Linked by Kroc Camen on Thu 31st Dec 2009 14:13 UTC
Microsoft BetaNews writes: "Microsoft executives and product managers -- Chairman Bill Gates, above all of them -- showed great technology vision for the new millennium. The company was right about so many trends to come but, sadly, executed poorly in bringing too many of them to market. Microsoft's stiffness, perhaps a sign of its aging leadership, consistently proved its foible. Then there is arcane organizational structure, which has swelled with needless middle managers, and the system of group competition".
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RE: not failures, but ...
by thecwin on Thu 31st Dec 2009 20:44 UTC in reply to "not failures, but ..."
Member since:

I think the ideal would be where OSes only had small market share each. It'd certainly be safer. Unfortunately, computers aren't the same as soft drinks, at least not when Windows is involved.

Me and you could be having coke and pepsi respectively, but be drinking them in the same kind of glasses, using the same kind of ice cubes and storing the cans in the same fridge. They are directly compatible.

On the other hand, people using Windows means I, using Linux, am unable to read documents they can produce and they are unable to read documents that I can produce. It also means I can't run video games because they're not compatible with my OS. It's in my interest to try and push up the Linux market share because it might force producers to pay some attention to it. Of course we could just ensure we all use the cross platform subset of available software, but since most people wouldn't even know what 'cross-platform' means, that's pretty much out.

It'd be better if OSes were API-compatible and people could use the environment they prefer and still run the applications they like. .NET and Java potentially allow this but it never seems to take off. POSIX compatibility between various *NIX OSes and OS X is often pretty good though, even if POSIX is rather old fashioned. Web apps are also good in this respect if people stopped using IE ;)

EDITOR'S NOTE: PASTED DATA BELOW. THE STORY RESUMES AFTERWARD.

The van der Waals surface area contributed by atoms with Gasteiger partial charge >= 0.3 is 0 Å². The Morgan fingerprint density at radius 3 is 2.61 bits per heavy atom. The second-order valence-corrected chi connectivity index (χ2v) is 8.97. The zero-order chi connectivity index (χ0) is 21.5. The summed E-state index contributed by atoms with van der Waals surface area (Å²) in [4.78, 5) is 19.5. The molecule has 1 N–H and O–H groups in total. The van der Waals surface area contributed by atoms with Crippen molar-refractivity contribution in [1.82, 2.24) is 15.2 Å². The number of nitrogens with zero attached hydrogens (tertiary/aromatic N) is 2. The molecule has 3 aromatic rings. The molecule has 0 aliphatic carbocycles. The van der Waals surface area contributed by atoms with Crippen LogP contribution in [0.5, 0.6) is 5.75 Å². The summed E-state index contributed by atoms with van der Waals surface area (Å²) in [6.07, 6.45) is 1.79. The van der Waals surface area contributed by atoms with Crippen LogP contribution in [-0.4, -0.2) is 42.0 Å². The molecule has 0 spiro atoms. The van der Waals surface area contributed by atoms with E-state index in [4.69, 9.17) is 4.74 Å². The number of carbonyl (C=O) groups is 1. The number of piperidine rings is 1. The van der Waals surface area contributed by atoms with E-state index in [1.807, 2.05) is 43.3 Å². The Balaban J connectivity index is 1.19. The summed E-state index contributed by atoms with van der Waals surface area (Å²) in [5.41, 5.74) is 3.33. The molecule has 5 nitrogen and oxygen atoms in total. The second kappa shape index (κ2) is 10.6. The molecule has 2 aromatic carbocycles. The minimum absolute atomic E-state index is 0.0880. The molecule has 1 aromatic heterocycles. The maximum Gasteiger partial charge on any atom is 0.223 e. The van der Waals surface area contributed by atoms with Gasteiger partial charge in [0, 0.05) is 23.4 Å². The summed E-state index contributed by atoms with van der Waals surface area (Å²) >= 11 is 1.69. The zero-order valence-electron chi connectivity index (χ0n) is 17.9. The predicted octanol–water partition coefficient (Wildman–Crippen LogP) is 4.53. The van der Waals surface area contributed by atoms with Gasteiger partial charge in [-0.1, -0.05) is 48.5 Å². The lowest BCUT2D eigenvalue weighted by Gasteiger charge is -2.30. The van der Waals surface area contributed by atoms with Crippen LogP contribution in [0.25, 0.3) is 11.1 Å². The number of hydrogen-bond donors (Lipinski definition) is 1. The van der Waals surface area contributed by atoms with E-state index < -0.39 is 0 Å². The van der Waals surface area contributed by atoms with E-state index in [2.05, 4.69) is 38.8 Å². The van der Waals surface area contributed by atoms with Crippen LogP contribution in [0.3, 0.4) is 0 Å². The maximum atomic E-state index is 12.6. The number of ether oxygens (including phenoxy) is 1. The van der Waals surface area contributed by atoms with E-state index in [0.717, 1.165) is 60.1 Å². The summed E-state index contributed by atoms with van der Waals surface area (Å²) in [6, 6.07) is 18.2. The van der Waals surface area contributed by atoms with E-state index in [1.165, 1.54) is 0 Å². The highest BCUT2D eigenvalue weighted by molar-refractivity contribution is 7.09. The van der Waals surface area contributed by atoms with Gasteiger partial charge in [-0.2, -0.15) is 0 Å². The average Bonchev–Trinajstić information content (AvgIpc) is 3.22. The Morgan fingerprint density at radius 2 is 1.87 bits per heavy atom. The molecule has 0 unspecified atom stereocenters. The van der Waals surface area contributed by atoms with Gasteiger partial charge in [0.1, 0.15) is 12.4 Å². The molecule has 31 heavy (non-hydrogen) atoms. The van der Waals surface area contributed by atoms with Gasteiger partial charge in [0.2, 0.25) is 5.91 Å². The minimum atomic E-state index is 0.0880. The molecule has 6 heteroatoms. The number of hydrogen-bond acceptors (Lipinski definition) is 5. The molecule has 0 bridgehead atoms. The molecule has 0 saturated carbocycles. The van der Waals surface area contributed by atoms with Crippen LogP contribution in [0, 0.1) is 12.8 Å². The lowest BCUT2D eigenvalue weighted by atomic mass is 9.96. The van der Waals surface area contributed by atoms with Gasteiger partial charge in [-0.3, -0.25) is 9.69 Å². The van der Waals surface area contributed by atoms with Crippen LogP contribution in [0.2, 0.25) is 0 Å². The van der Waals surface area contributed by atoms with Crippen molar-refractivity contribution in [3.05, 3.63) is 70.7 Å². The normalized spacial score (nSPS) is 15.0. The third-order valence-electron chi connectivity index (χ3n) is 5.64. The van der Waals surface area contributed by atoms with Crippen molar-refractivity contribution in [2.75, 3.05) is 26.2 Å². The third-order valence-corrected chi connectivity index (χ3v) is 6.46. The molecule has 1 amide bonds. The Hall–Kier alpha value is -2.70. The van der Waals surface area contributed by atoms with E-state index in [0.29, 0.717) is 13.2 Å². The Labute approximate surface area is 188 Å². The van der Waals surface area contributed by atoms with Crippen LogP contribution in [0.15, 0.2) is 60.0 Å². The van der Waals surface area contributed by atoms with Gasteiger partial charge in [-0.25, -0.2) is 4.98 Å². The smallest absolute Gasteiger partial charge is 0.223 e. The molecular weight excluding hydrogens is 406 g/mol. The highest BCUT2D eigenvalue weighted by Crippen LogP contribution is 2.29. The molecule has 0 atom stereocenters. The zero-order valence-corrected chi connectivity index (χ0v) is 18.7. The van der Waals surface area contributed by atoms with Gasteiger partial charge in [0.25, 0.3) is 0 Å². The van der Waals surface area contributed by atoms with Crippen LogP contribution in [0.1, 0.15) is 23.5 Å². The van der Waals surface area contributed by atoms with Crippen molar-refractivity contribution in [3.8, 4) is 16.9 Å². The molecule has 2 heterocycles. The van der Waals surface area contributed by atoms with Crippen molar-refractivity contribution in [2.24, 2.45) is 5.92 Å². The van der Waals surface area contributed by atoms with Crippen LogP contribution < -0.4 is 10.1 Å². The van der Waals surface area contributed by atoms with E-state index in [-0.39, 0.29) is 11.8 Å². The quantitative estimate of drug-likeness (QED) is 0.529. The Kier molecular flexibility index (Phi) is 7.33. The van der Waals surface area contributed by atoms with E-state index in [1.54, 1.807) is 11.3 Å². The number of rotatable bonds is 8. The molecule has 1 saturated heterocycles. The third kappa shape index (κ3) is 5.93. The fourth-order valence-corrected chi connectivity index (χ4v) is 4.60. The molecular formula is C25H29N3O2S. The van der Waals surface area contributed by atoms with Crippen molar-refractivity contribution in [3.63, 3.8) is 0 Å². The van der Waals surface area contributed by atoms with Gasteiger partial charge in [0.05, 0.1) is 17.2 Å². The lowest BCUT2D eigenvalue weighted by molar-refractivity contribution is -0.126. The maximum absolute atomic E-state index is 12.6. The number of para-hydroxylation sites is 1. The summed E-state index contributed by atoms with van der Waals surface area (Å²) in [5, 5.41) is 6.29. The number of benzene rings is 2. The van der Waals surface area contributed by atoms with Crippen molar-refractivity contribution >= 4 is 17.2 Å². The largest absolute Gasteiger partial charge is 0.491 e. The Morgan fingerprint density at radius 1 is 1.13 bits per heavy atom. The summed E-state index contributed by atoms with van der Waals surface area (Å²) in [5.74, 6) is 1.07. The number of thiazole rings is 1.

Reply Parent Score: 4

RE[2]: not failures, but ...
by nt_jerkface on Fri 1st Jan 2010 01:20 in reply to "RE: not failures, but ..."
nt_jerkface Member since:

Linux has problems beyond market share.

For one it isn't a single platform that developers can target. It's a bunch of similar yet independent operating systems that can't even agree on a standard sound api.

The other problem is that all the distros have software distribution systems designed around open source. Expecting game companies to open their million dollar game engines is unrealistic, especially when most of those companies are leasing proprietary engines from other companies.

Linux is a clusterf--k for proprietary companies. Every popular distro is built with the assumption that all software is open source. When you step outside this expectation you run into trouble.

For a lot of game companies OSX isn't worth the effort even though it is a single system so you should probably forget about gaming in Linux and buy a console.

Reply Parent Score: 1

RE[3]: not failures, but ...
by thecwin on Sun 3rd Jan 2010 20:02 in reply to "RE[2]: not failures, but ..."
thecwin Member since:

Sound APIs are pretty much available as standard, and if you want to target some obscure API that isn't supported in a distribution, you just mark it as a dependency or bundle it with the program you're distributing, as you would in Windows. Generally speaking though, if you're targeting Linux, you target ALSA or a higher level API like GStreamer (which is also compatible with Win/Mac). I find that in Linux development, picking an API is very easy and certainly not the most difficult part of any kind of development.

If you just pick one distribution (Ubuntu, Debian and variations) it's just as easy to bundle a proprietary app into a deb as it is to bundle an open source app. Of course, unless you want to release your source, you can't get it built for many architectures to the latest dependencies, and distributed for free in all the package repository mirrors.... but you don't get that service in any other OS either. The fact is that debs aren't too different to an msi or pkg. I find myself missing apt-get and dpkg when developing proprietary stuff on Windows. The challenging bit is that there are distributions that contain different software or use different packaging formats. Generally speaking, if you roll a deb and an rpm targeting a standard LSB system, you *know* you'll be safe. If your user is on a system that doesn't use rpms, debs or isn't LSB compatible, they'll probably know how to get it running without your help.

It is not ideal, and there are things being done to make this easier. The problem with just opening package installation up to people who don't understand it is that users will install stupid things to their system to get free screen savers. Until there is a good way of distributing signed proprietary packages, I think most distribution maintainers want to avoid the problem entirely. Linux distributions are, after all, not a democracy. If people don't like the gods of Ubuntu making it difficult to install things not built by Canonical, they can freely use another distribution or operating system until Ubuntu does it right. Everything open source is by definition possible to interoperate with ;)

Reply Parent Score: 2